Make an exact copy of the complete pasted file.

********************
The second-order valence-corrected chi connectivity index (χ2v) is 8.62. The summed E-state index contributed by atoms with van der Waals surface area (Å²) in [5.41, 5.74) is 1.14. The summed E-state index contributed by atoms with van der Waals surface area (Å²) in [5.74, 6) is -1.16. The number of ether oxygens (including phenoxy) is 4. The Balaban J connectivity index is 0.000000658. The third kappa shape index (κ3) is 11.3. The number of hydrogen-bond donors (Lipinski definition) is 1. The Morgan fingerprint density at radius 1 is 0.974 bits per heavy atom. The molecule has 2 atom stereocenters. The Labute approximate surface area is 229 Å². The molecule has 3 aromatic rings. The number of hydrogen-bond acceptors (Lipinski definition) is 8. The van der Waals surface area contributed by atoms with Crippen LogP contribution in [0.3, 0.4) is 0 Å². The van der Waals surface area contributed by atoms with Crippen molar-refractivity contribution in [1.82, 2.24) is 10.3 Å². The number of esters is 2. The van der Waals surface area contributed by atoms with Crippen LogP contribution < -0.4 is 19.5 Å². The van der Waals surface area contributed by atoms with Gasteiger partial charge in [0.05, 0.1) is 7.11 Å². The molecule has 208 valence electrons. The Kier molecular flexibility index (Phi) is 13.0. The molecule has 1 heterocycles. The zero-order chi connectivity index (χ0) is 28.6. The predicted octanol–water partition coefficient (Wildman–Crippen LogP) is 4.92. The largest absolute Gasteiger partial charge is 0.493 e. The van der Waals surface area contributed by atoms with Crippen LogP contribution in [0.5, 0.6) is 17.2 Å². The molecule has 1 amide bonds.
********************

The second-order valence-corrected chi connectivity index (χ2v) is 8.62. The summed E-state index contributed by atoms with van der Waals surface area (Å²) in [5.41, 5.74) is 1.14. The summed E-state index contributed by atoms with van der Waals surface area (Å²) in [5.74, 6) is -1.16. The number of ether oxygens (including phenoxy) is 4. The Balaban J connectivity index is 0.000000658. The third kappa shape index (κ3) is 11.3. The number of hydrogen-bond donors (Lipinski definition) is 1. The Morgan fingerprint density at radius 1 is 0.974 bits per heavy atom. The molecule has 2 atom stereocenters. The Labute approximate surface area is 229 Å². The molecule has 3 aromatic rings. The number of hydrogen-bond acceptors (Lipinski definition) is 8. The van der Waals surface area contributed by atoms with Crippen LogP contribution in [0.3, 0.4) is 0 Å². The van der Waals surface area contributed by atoms with Crippen molar-refractivity contribution in [1.82, 2.24) is 10.3 Å². The number of esters is 2. The van der Waals surface area contributed by atoms with Crippen LogP contribution < -0.4 is 19.5 Å². The van der Waals surface area contributed by atoms with Gasteiger partial charge in [0.05, 0.1) is 7.11 Å². The molecule has 208 valence electrons. The Kier molecular flexibility index (Phi) is 13.0. The molecule has 1 heterocycles. The zero-order chi connectivity index (χ0) is 28.6. The predicted octanol–water partition coefficient (Wildman–Crippen LogP) is 4.92. The largest absolute Gasteiger partial charge is 0.493 e. The van der Waals surface area contributed by atoms with Crippen LogP contribution in [0.5, 0.6) is 17.2 Å². The molecule has 1 amide bonds.